Herbert I. Schiller. Information Inequality: The Deepening Social Crisis in America. New York: Routledge, 1995. xvi + 149 pp. $31.95 (paper), ISBN 978-0-415-90765-1; $95.00 (cloth), ISBN 978-0-415-90764-4.
Reviewed by John Dixon (Boston University)
Published on H-PCAACA (June, 1996)
Media Dominance and Oppression
The casual newspaper reader probably read about the following events with little sense that they might have a shared connection to deeper social tendencies: in 1992, under pressure from the United States, the UN Center for Transnational Corporations was dissolved; in its most recent session the Supreme Court struck down a ban by the state of Rhode Island on advertising liquor prices; finally, this year the U.S. Telecommunications Act of 1996 was signed into law. The first was reported as international, the second as legal, the third as business news. For over thirty years Herbert Schiller, a professor of communication at the University of California, has been countering this tendency of the media, and of academic disciplines, to reduce the social world to discrete spheres of activity. He has argued that disparate events of this kind express growing corporate power and has pointed to the troubling implications of this power for meaningful democracy and social justice. In works such as Mass Communications and American Empire (1969) and Culture Inc. (1989) he has situated developments within communications in the larger context of systemic struggles between rich and poor nations and between corporate interests and popular movements.
His most recent book, Information Inequality: The Deepening Social Crisis in America, is a welcome continuation of this project at a time when global developments in communications have assumed unprecedented socioeconomic importance. The book links such diverse phenomena as the gutting of the public library system, the auctioning off of parts of the radio spectrum, and the commercializing of public schools to an underlying battle over social resources between corporate and popular forces. Centrally, Schiller considers various ways in which the weakening of the latter has allowed transnational media, telecommunication, and computer firms increasingly to monopolize global information and cultural flows and to prevent democratic access to and control over communication. He always relates recent developments to broader historical tendencies. For instance, he discusses the extensive privatization of information resources since the Reagan years in the larger context of the corporate-led attacks on social services and regulatory agencies begun at the end of the postwar boom (chapter 2). Similarly, he connects the development of special effects technology for film and television in the 1970s to the pressure corporations then came under to boost sagging profits through novel advertising techniques (chapter 3).
These examples underscore Schiller's belief that class struggle is the shaping force behind developments in communication, a belief that leads him to reject any kind of technological determinism. In his lengthy discussion of the Information Superhighway in chapters 5 and 6, he insists that its future configuration will depend on the way existing systems of social and economic power appropriate the technology. In his view the information highway, like previous communication technologies developed at public expense, is already being, and for the near future will continue to be, turned over to private companies and exploited for profit with nominal concern for the public interest. Throughout the book, however, and especially in the final chapter, he points to the inherent instabilities within a market-driven system, arguing that the economic polarization and environmental destruction endemic to it will inevitably provoke widespread popular resistance.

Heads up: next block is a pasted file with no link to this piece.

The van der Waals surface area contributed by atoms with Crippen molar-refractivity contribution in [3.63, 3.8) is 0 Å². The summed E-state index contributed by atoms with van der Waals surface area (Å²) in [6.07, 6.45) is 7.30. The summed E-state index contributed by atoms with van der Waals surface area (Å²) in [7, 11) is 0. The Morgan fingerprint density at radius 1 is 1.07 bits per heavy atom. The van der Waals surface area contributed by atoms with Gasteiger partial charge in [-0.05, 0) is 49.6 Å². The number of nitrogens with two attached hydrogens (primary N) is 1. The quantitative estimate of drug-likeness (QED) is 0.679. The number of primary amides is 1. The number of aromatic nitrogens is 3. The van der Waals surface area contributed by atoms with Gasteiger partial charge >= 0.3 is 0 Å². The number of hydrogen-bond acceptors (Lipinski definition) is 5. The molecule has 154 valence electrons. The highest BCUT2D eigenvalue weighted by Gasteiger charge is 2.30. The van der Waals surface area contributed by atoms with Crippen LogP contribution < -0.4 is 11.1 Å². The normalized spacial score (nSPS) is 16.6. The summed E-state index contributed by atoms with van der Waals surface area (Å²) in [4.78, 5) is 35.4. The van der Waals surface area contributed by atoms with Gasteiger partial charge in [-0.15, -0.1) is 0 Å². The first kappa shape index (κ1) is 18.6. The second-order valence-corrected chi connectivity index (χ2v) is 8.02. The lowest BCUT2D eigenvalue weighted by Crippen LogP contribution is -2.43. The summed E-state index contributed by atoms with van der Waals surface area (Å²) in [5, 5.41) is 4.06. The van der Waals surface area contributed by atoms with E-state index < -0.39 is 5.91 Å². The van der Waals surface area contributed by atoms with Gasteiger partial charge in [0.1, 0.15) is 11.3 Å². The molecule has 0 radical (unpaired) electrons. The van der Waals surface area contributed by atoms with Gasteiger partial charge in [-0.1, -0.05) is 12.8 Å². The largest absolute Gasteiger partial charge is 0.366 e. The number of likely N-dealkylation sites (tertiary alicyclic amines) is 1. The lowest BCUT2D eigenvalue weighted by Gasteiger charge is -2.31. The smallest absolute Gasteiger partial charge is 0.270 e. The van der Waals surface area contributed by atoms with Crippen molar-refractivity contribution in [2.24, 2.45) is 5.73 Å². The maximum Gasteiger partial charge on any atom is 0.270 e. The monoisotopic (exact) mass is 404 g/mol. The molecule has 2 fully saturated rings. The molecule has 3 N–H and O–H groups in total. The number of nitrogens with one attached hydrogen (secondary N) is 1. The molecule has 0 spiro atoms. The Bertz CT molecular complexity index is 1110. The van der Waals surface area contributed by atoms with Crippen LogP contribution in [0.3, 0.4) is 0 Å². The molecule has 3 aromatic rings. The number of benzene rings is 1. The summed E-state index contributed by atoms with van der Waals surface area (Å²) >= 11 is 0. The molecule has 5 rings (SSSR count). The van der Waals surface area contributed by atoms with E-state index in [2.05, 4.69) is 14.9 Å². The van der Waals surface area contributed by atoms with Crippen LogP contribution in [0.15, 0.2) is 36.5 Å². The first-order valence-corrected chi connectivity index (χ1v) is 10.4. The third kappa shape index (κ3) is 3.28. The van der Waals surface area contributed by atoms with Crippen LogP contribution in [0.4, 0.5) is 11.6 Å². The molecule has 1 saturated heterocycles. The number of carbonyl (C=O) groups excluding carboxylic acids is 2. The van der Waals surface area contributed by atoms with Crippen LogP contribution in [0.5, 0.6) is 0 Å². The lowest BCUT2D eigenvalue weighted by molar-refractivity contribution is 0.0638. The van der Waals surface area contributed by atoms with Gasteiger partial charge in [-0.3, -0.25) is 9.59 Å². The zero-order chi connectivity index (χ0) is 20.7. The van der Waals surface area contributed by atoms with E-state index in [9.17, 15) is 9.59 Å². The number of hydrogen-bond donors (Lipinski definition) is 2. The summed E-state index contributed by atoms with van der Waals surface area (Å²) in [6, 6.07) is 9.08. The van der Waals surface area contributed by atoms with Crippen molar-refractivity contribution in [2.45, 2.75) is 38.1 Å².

It is important to note Schiller's stress on popular agency, for it is easy to misrepresent him as a blind adherent of the dominant ideology thesis. His book certainly laments ideological conformity in news and entertainment. To students of cultural studies, who appreciate the popular, subversive, and utopian dimensions of mass culture, Schiller's ideological critique might seem oversimplified. But I would suggest that his limited treatment of the subversive aspects of popular culture chiefly reflects a concern to maintain the totalizing perspective essential for a radical critique. Schiller resists the tendency in cultural studies to idealize oppositional modes of individual consumption as political subversion. Though he does not belittle or dismiss this kind of resistance, he refuses to treat it as an acceptable substitute for active popular participation in the production of culture. For Schiller, the radical project requires a sustained critique of the way the current system, in its institutional, political, and economic totality, suppresses the human potential for open and informed dialogue and creative expression. Anyone anxious about the increasing corporate control over public discourse and concerned to achieve a more equal and democratic polity in face of these developments will find Schiller's new book indispensable reading.
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John Dixon. Review of Schiller, Herbert I., Information Inequality: The Deepening Social Crisis in America.
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